Environmental Impact

Planned obsolescence serves as an excellent business strategy for revenue and growth sustainability but does not do the same for environmental sustainability. This policy has a profound impact on the environment. With constant large-scale production and purchase of goods comes tonnes of waste that is generated on a daily basis. Consumers have to naturally re-purchase items regularly due to their limited life span and this results in perpetually keeps up a “cycle of life-death-landfill” (Cotton, 2019). This actively demonstrates that we are moving farther from the zero-waste lifestyles and circular economy model that we should be striving towards. Besides the generation of waste, massive exploitation of natural resources for raw materials poses a big threat to the deterioration of the planet. Toxic substances such as lead, mercury, and cadmium often used during production possess the potential to cause severe health issues if found in the surroundings of communities. Up to 50 million tons of E-waste is generated of which almost 85% is discarded. This discarded waste can be found irresponsibly dumped in developing countries by highly developed countries causing harm to the environment, people, plants, and animals there. Companies such as Apple, H&M, Zara, and many more are responsible for large carbon footprints, extensive extraction of resources, and landfill wastes due to their business models which prioritize profits over sustainability.

Right to Repair Movement and Other Movements

Several measures have been taken against the policy of planned obsolescence in the past few years. The Right to Repair and the fair repair movements trace back their origin to the USA. The Right to Repair refers to government legislation and movement that works towards giving consumers the right to repair or modify the devices they purchase from a place of their own choosing as opposed to limiting the consumers to use the repair services provided by the manufacturers of the goods only. Countries like France have laws in place to combat planned obsolescence which consider shortening the lifespan of a product just to cause the customer to replace it a crime. It has held Apple responsible for deliberately slowing down their older phones during the launches for the brand new models.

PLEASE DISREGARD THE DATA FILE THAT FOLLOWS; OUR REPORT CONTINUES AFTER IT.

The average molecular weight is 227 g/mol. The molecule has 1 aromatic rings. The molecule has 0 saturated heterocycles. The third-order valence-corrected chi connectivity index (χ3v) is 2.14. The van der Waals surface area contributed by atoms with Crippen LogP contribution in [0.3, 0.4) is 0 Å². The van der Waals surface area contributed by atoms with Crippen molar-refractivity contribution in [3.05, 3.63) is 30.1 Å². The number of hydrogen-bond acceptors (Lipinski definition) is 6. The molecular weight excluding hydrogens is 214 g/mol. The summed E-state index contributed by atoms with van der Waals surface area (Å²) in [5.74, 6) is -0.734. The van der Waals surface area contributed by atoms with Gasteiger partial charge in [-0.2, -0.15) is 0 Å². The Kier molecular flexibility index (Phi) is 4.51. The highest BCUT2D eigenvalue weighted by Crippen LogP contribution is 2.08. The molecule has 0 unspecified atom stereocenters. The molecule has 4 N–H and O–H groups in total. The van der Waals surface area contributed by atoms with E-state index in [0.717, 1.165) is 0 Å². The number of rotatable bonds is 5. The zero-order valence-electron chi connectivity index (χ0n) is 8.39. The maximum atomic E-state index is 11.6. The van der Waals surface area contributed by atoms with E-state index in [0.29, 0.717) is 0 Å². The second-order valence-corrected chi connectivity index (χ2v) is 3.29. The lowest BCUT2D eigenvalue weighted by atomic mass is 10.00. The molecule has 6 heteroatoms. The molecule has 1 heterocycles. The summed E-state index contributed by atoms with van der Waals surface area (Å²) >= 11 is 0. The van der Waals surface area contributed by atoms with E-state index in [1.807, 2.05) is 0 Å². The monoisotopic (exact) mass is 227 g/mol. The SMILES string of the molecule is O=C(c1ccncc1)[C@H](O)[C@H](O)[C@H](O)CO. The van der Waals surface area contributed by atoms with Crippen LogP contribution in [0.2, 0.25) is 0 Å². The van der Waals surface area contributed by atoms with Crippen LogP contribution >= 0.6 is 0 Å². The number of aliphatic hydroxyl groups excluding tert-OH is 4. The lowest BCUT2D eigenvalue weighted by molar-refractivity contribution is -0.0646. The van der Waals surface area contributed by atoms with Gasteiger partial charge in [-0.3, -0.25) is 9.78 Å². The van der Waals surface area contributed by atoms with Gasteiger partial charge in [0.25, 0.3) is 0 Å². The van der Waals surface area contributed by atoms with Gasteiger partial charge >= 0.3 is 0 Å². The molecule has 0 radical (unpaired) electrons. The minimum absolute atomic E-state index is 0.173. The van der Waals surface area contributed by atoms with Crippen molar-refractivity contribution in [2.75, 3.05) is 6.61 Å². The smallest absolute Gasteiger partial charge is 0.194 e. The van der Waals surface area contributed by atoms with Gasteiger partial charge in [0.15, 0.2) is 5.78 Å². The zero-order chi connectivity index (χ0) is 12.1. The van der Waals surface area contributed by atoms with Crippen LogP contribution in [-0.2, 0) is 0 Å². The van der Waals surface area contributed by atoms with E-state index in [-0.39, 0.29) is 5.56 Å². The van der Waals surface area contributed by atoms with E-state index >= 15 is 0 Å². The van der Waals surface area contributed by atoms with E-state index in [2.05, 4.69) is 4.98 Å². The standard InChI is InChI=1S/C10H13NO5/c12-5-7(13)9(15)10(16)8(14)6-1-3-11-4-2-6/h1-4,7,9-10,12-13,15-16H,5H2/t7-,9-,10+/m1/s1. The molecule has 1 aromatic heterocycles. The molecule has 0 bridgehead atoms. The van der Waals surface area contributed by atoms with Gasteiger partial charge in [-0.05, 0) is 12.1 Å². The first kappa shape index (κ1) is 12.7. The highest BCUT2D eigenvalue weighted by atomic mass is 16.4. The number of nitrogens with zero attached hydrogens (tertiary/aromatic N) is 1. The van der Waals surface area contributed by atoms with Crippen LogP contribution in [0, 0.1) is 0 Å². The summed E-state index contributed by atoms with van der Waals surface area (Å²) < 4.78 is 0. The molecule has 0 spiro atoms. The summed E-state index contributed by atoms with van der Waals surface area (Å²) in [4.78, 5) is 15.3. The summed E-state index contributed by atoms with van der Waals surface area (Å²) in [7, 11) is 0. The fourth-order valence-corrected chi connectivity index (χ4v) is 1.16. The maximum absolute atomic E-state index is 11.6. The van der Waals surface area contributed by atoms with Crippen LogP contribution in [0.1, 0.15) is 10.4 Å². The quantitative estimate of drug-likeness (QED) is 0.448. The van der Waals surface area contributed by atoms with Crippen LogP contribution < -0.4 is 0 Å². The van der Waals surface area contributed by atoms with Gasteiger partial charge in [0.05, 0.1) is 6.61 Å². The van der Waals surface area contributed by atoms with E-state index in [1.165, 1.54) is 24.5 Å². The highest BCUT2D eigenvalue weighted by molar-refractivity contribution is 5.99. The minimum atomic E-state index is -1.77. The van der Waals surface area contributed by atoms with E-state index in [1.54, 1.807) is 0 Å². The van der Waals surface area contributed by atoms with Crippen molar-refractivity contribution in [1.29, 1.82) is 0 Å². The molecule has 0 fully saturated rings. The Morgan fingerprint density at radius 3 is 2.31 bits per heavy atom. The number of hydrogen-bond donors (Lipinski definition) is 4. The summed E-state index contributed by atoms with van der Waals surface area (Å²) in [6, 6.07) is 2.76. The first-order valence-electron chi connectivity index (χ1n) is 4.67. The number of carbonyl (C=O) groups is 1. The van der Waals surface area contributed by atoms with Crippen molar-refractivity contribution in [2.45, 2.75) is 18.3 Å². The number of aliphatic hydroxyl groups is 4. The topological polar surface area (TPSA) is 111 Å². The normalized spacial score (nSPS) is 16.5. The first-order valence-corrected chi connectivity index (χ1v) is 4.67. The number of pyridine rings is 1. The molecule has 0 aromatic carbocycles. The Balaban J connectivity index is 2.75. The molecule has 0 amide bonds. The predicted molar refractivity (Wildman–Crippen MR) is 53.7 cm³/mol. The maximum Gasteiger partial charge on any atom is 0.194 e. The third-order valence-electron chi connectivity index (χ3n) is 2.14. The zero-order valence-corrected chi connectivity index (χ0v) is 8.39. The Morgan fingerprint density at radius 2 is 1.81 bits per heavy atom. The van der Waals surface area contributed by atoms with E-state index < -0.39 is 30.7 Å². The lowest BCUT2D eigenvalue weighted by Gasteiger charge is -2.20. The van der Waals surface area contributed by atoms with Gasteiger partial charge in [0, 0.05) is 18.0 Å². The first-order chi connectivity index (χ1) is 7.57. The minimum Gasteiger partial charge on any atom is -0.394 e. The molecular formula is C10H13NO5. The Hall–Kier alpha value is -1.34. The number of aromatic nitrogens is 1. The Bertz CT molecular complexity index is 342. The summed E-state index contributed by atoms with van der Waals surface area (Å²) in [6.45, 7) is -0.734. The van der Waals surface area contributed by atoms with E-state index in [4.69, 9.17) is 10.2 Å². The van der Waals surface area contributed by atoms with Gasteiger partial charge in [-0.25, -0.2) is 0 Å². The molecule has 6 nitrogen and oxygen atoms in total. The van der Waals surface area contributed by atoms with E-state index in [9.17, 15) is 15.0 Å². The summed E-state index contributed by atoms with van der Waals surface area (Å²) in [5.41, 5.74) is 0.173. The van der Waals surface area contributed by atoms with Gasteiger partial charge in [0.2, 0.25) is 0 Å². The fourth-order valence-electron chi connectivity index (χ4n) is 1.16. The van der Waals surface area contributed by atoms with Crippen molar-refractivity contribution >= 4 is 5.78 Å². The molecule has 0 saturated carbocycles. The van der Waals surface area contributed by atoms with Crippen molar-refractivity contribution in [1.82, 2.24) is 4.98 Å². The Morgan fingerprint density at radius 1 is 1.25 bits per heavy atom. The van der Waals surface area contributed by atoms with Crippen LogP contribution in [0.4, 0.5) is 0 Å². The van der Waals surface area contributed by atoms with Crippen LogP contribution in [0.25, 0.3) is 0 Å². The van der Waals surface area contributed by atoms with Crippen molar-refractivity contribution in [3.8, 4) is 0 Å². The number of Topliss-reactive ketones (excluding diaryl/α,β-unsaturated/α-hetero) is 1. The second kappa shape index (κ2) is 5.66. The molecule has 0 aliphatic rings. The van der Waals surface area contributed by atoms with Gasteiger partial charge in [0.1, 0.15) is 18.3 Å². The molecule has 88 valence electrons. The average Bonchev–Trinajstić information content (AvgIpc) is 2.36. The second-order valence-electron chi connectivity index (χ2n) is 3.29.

What Next?

With all these movements in place, the ultimate goal of eradicating this policy can be achieved through the perfect mixture of legislation, modification, and education.

Legislation: Inspired by the law against planned obsolescence in France, countries all over the world should make it a priority to adopt it while keeping in place minimum durability criteria and extended fair warranty standards in place. Similarly, the Right to Repair legislation should make affordable and accessible repairs available for any consumer to avoid inconveniences and inevitable replacement of goods.

Modification: The Circular economy model serves as an antidote to all the waste generated due to planned obsolescence which revolves around the idea of keeping products in circulation for as long as you possibly can. This particularly aims to manufacture products that are built to last, that can be mended repeatedly, and ones that will constantly have spare replacement parts available. This structure is designed to ensure environmental as well as economic sustainability rather than just gravitating towards one.

Education: Research and Development play a very crucial role in the composition of products. Monitoring trends in product lifetimes will ensure the creation of long-lasting product designs and help discard the factors that negatively affect their durability. Consumer education and information are key to fighting this battle. The first step towards change is awareness which will lead to shaping a society of conscious well-informed consumers.